2019: Pope Francis does not pronounce on the murders and torture of opponents of the Venezuelan government.

Schooling:

1985: Venezuela obtains the World Literacy Prize awarded by Unesco.

2019: Children of Venezuela must cross the border by trails to go to classes in towns and cities bordering Colombia.

Astronomy:

1985: The Astronomy Research Center (CIDA) is officially launched, almost ten years after its creation.

2019: Venezuelans see the stars thanks to several days of blackouts nationwide.

Infrastructure:

1985: The construction of the Gran Mariscal de Ayacucho Highway begins, with completion envisaged by the beginning of 1988. The project is initially projected to be 30 km and cost 2 billion bolivares.

2019: Infrastructure and roads of Venezuela in ruins.

Income:

1985: By presidential decree, the minimum wage is set at 1500 bolivares monthly (USD $348 per month), with an official exchange rate of 4.30 bolivares to the dollar.

2019: By presidential decree, the minimum wage is set at 18,000 sovereign bolivars (USD $5.50 per month).

Hospitals:

1986: In the El Ávila Clinic the first Venezuelan baby is born by in vitro fertilization, being only the second in Latin America. The operation was conducted by Dr. Juan Aller.

2019: 100 Venezuelans die every day due to lack of medication.

Hydroelectric power:

1986: The final stage of the Raúl Leoni Hydroelectric Complex enters into operation, which with an installed capacity of 10,235 MW becomes the largest hydroelectric power station in the world at the time. A year later, the “San Agatón” Hydroelectric Power Plant was inaugurated, the first stage of the “Leonardo Ruiz Pineda” Hydroelectric Generation Complex, belonging to the Uribante-Caparo Development of the CADAFE company. In 1988, work began on the construction of the Macagua II hydroelectric dam on the Caroní River.

2019: Only in the month of March, Venezuela registers 5 blackouts nationwide.

Sports:

1987: During the Copa Libertadores, the goalkeeper of Unión Atlético Táchira, scores a goal from his own side that contributes to the team’s 3: 2 victory over Independiente de Avellaneda.

2019: Vinotinto players do not have uniforms.

Telephony:

1987: The first public phones paid with magnetic cards come into operation.

2019: Venezuelans can not communicate due to lack of telephone signal in the middle of blackouts.

Freedom of the press:

1988: Televen begins its transmissions, by channel 10 (VHF) from Caracas.

2019: The television channels in Venezuela do not inform the people about what is happening in the country.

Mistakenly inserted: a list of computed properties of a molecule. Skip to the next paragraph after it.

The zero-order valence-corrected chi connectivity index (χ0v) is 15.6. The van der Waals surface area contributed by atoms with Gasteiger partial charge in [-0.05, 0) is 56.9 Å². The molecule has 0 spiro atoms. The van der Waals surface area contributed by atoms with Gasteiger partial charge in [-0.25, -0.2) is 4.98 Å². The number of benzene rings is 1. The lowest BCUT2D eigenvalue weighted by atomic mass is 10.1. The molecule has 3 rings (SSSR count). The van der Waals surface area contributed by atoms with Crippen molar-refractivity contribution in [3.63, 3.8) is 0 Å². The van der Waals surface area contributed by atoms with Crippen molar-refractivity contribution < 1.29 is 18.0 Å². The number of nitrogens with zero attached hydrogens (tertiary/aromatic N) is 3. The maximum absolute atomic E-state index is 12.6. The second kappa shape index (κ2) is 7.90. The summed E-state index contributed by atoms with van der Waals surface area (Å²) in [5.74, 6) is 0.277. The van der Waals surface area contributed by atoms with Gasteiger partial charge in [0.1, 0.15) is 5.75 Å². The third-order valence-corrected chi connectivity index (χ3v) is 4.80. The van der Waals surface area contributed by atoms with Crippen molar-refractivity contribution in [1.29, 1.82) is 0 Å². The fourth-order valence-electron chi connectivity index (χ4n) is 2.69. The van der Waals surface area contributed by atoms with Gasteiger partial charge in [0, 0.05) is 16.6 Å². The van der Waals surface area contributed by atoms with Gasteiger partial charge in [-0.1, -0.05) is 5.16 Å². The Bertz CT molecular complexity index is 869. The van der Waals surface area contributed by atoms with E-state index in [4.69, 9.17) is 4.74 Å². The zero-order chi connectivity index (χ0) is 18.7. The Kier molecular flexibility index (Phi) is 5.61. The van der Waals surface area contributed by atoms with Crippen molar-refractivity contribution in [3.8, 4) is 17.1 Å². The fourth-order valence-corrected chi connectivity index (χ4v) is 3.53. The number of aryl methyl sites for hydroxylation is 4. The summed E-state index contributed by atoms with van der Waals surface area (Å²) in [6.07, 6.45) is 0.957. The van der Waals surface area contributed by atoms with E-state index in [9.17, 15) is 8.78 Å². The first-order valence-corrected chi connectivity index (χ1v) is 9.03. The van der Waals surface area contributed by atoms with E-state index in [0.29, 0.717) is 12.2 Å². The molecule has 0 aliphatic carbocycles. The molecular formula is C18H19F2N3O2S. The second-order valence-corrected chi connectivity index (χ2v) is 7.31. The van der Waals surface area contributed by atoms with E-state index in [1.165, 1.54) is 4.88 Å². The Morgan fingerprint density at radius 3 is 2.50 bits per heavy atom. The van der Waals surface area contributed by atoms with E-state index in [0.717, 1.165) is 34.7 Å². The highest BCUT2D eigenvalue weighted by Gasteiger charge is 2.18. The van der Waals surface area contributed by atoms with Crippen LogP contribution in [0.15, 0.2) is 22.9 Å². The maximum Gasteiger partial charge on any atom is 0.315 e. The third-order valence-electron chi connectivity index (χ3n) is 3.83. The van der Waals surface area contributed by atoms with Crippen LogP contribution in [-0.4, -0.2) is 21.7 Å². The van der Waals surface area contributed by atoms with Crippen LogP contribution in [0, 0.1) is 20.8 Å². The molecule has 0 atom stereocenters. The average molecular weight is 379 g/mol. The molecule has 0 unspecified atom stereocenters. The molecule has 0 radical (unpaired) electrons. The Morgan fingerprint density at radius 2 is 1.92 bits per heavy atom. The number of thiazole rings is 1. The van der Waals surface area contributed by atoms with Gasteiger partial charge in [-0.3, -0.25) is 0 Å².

Indigenous people:

1989: Venezuela signs ILO Convention 169 on indigenous and tribal peoples, which extends several rights to indigenous communities.

2019: Bolivarian National Guard murders 25 Pemons during protests.

Carlos Cruz Díez Museum:

1989: The Carlos Cruz Díez Museum opens its doors.

2019: Work of Carlos Cruz Díez in the International Airport of Maiquetía is in a state of deterioration.

The surname Convit:

1989: The scientist Jacinto Convit receives the Abraham Horwitz Prize in Washington.

2019: They declare Francisco Convit as “fugitive” from the American justice system and release arrest warrant. Accused of laundering more than USD $1.2 billion from PDVSA.

Citgo:

1990: Petróleos de Venezuela acquires all of the shares of Citgo, an oil company in the United States, also becoming the company’s main subsidiary outside Venezuelan territory.

2019: CITGO is in default, owing more than USD $5.4 billion.

Children’s rights:

1990: Venezuela adheres to the Convention on the Rights of the Child. The date of entry into is October 13, 1990.

2019: Children in Venezuela die due to lack of medical supplies.

Commerce:

1990: Venezuela signs the General Agreement on Tariffs and Trade, a document that years later will give birth to the World Trade Organization.

2019: Merchants in Venezuela must modify the prices of their products daily, due to hyperinflation.

Internet:

1991: The .ve domain is designated as the geographic top-level internet domain for Venezuela.

2019: Venezuela’s internet is the slowest on the continent.

Economy:

1991: According to an article in Fortune magazine, Venezuela is the country with the highest rate of economic growth in Latin America.

2019: According to a report by the Heritage Foundation, Venezuela was ranked 179th out of 180 countries for economic freedom, registering a contraction of 44.3% of GDP since Nicolás Maduro took office in 2013.

CANTV:

1991: The process of privatization of the CANTV begins. The concession of 40% of the shares of the company is granted to the VenWorld Consortium, which had offered a tender of USD $1.9 billion.

2019: 12 years after Hugo Chávez returned to nationalize the company, the services provided by CANTV, telephony and internet, are extremely deficient, with many regions presenting service failures for days and months.

Emmanuel Rincón is a Venezuelan lawyer and writer, and the author of five novels.